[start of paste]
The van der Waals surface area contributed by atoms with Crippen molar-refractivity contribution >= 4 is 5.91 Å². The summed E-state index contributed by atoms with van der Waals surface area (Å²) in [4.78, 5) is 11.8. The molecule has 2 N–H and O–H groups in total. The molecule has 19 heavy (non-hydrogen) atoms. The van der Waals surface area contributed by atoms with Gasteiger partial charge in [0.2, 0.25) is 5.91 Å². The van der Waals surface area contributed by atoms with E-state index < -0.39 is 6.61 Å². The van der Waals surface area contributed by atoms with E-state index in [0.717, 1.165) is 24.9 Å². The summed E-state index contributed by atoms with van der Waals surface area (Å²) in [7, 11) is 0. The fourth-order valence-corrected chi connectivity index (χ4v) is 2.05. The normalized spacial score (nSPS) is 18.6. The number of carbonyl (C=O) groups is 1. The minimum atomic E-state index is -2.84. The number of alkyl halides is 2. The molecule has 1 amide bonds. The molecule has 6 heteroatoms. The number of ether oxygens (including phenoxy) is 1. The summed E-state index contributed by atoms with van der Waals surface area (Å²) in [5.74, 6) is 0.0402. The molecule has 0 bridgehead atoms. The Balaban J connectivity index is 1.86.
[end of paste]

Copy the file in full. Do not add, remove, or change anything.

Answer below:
The van der Waals surface area contributed by atoms with Crippen molar-refractivity contribution >= 4 is 5.91 Å². The summed E-state index contributed by atoms with van der Waals surface area (Å²) in [4.78, 5) is 11.8. The molecule has 2 N–H and O–H groups in total. The molecule has 19 heavy (non-hydrogen) atoms. The van der Waals surface area contributed by atoms with Gasteiger partial charge in [0.2, 0.25) is 5.91 Å². The van der Waals surface area contributed by atoms with E-state index < -0.39 is 6.61 Å². The van der Waals surface area contributed by atoms with E-state index in [0.717, 1.165) is 24.9 Å². The summed E-state index contributed by atoms with van der Waals surface area (Å²) in [7, 11) is 0. The fourth-order valence-corrected chi connectivity index (χ4v) is 2.05. The normalized spacial score (nSPS) is 18.6. The number of carbonyl (C=O) groups is 1. The minimum atomic E-state index is -2.84. The number of alkyl halides is 2. The molecule has 1 amide bonds. The molecule has 6 heteroatoms. The number of ether oxygens (including phenoxy) is 1. The summed E-state index contributed by atoms with van der Waals surface area (Å²) in [5.74, 6) is 0.0402. The molecule has 0 bridgehead atoms. The Balaban J connectivity index is 1.86.